Okay, so here you can find the repo. You have to options: if you are familiar with Git, you can clone it. Or you can download it and extract it. That's easy.
If you don't know what is cloning on Git or what is Git, check out this tutorial. I think it is really useful and you can learn a lot of things.
After you downloaded or cloned the repo:
I would like to talk just a little about the Image Processing/Computer Vision part because that is really interesting. So basically this security system is a motion detector. We can detect motion with computer vision algorithms. I wrote a blog post about this. You can read it here. I also uploaded the image processing images here, so you can easily understand what is going on in the "brain" of the system.
Do you remember that you savedapiKey, authDomain, databaseURL, storageBucket, messagingSenderId from you newly created Firebase Project? Now we will need it, because you have to update the config.ini file.
For example: (just replace <your_...> parts)
[Firebase] apiKey : your_key authDomain : your_domain databaseURL : your_database_url storageBucket : your_stotage_bucket messagingSenderId : your_messaging_sender_id
After this you can test it!
Step 5: Test Your System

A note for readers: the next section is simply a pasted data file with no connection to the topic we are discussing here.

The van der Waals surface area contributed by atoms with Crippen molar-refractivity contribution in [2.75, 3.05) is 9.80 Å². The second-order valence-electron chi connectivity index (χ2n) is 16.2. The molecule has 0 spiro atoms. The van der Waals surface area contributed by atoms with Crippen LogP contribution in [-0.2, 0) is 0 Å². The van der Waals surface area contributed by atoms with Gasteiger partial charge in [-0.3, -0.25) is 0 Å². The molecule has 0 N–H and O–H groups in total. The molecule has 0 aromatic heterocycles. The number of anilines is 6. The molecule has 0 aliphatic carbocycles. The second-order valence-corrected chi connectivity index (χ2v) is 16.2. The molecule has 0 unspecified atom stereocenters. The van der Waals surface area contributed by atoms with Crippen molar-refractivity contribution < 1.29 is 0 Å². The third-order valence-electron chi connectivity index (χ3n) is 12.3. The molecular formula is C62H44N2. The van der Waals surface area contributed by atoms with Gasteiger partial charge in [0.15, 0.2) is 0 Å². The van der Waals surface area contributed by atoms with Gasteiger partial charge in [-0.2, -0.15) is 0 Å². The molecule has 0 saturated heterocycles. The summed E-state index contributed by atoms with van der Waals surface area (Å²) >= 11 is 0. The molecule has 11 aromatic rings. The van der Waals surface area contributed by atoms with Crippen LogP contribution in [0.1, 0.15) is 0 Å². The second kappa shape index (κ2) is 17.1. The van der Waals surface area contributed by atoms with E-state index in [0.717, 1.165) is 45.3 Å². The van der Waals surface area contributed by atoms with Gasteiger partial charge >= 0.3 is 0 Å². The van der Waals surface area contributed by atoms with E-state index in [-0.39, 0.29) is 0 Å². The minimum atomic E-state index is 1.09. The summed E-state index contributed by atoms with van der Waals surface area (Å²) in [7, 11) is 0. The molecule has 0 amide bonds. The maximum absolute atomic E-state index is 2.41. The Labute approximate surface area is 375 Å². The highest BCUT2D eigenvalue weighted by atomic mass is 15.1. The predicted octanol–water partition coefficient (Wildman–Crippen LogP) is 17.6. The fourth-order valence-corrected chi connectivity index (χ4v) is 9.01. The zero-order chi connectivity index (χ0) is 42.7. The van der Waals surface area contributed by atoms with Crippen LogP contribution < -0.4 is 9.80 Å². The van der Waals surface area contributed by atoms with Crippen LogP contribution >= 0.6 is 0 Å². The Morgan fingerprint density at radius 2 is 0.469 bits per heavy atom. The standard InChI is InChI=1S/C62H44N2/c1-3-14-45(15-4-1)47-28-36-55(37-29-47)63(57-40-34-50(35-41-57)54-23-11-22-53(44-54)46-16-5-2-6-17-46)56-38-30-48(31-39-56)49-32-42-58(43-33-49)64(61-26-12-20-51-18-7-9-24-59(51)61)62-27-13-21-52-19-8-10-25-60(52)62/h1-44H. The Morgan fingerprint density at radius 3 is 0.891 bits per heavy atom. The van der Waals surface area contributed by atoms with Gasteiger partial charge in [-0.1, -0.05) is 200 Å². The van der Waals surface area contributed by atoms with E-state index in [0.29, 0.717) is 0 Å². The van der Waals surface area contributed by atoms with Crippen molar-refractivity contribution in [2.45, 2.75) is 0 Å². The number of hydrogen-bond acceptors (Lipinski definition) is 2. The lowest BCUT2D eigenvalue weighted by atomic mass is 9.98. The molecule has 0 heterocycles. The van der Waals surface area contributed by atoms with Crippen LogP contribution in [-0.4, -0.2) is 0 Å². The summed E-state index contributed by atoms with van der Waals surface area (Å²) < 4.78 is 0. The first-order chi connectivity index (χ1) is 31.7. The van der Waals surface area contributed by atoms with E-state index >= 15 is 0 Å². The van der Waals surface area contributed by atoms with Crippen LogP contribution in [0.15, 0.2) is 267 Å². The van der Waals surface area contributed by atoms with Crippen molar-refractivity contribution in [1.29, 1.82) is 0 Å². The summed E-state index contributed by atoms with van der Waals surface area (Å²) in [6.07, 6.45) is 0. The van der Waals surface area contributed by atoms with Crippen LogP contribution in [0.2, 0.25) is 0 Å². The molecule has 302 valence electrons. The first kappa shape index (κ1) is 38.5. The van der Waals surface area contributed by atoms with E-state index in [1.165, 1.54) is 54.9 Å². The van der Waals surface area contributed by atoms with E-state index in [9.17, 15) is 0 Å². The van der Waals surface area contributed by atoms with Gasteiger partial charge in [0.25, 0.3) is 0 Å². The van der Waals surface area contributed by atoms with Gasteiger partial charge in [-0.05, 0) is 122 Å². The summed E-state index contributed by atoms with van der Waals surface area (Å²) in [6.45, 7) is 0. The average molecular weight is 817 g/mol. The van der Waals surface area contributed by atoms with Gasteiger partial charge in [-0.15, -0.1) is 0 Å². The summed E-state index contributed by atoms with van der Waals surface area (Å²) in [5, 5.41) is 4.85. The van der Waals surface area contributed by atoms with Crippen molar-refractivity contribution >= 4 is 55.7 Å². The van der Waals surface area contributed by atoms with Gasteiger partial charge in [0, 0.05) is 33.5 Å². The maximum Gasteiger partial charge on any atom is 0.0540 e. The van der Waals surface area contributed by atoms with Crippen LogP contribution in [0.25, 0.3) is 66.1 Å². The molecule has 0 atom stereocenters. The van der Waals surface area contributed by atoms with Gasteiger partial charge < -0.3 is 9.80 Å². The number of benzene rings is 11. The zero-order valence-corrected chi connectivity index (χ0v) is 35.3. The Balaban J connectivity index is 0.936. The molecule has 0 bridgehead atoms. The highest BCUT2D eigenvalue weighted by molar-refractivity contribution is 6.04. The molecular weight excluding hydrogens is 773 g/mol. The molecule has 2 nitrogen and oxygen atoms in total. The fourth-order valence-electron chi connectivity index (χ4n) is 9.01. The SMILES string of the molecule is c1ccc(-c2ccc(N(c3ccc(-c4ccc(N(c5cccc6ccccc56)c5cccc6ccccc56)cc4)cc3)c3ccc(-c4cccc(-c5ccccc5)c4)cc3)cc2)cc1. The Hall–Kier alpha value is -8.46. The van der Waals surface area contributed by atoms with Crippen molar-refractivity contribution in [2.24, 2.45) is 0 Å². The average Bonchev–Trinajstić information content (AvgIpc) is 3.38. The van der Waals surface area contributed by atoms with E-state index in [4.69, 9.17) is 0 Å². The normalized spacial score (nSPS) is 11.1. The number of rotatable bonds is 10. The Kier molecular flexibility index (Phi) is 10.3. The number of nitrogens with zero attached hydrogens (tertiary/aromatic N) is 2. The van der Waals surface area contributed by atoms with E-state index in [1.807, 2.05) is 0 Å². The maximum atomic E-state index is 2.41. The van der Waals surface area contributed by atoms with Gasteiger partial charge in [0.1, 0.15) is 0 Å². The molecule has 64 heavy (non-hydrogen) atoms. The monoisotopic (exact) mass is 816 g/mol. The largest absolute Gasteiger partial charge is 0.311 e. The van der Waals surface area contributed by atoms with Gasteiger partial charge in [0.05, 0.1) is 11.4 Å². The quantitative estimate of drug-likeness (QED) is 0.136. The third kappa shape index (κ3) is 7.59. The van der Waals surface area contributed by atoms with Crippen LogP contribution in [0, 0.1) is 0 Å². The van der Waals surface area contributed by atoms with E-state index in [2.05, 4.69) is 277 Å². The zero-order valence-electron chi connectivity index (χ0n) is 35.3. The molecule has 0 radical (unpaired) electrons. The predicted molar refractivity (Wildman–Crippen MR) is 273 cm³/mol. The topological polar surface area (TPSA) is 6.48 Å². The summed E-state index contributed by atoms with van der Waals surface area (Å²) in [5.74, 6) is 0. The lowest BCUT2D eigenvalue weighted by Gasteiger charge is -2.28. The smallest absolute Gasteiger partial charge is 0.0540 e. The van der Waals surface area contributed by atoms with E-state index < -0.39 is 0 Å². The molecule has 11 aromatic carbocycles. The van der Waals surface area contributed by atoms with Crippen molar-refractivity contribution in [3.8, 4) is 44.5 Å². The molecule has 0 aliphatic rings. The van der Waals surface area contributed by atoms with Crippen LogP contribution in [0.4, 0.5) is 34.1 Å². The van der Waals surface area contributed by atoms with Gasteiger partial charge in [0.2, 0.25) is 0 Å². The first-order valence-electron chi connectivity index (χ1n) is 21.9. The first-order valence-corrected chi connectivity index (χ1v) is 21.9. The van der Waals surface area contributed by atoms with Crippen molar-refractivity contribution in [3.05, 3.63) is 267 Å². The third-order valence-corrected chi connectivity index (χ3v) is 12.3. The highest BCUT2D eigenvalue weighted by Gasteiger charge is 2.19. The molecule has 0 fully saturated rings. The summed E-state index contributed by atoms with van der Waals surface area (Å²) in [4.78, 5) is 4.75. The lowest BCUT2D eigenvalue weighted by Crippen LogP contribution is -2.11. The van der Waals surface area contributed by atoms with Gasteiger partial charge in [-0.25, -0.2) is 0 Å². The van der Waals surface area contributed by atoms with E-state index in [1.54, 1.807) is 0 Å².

As I said, now it is time for testing.
Navigate to the folder where you can find app_home_security.py
This is the main script, so you have to run this in order to start the whole system.
Get Pi's ip address
We will need the Pi's ip, so we will be able to reach the login page from a different device.
For example my Pi's ip is: 192.168.0.6 (I will use this)
- Pi is connected to the internet
- WebCamera is connected to the Pi
- Firebase project is ready
- You updated config.ini
Now run it and let's see what happens!
After that you can reach the System from your phone! It has started! :)
Just go to your phone's browser and go to: 192.168.0.6:5000. (The format should be: your_pi_ip_address:5000).
This works with everything as long as it is connected to your LAN and which has a browser because we just interact with a simple webpage.
You should see something like I included in the picture. That's my phone's browser.
After you login and start the system, try walking in front of the camera which is connected to the Pi. After that check out your Firebase Project's Storage. You will find the photos there when it detected movement!
You can also modify the script so it can notify you via Slack, Facebook, Email messages when it detected something. (in my github repo I wrote about that which I won't include here because that's another story)
Hooorrraaayyyy! That's it! You have a fully working Home Security System for just a price of a Raspberry Pi!
Step 6: Side Note
This project is made for Rapberry Pi, but if you would like to, you can test in on your laptop, PC, etc...
You only need to follow the steps which you can find in the Github repo's README (under the source codes).
And if you like the results, you can use your Raspberry Pi for an actual Home Security System!
We have a be nice policy.
Please be positive and constructive.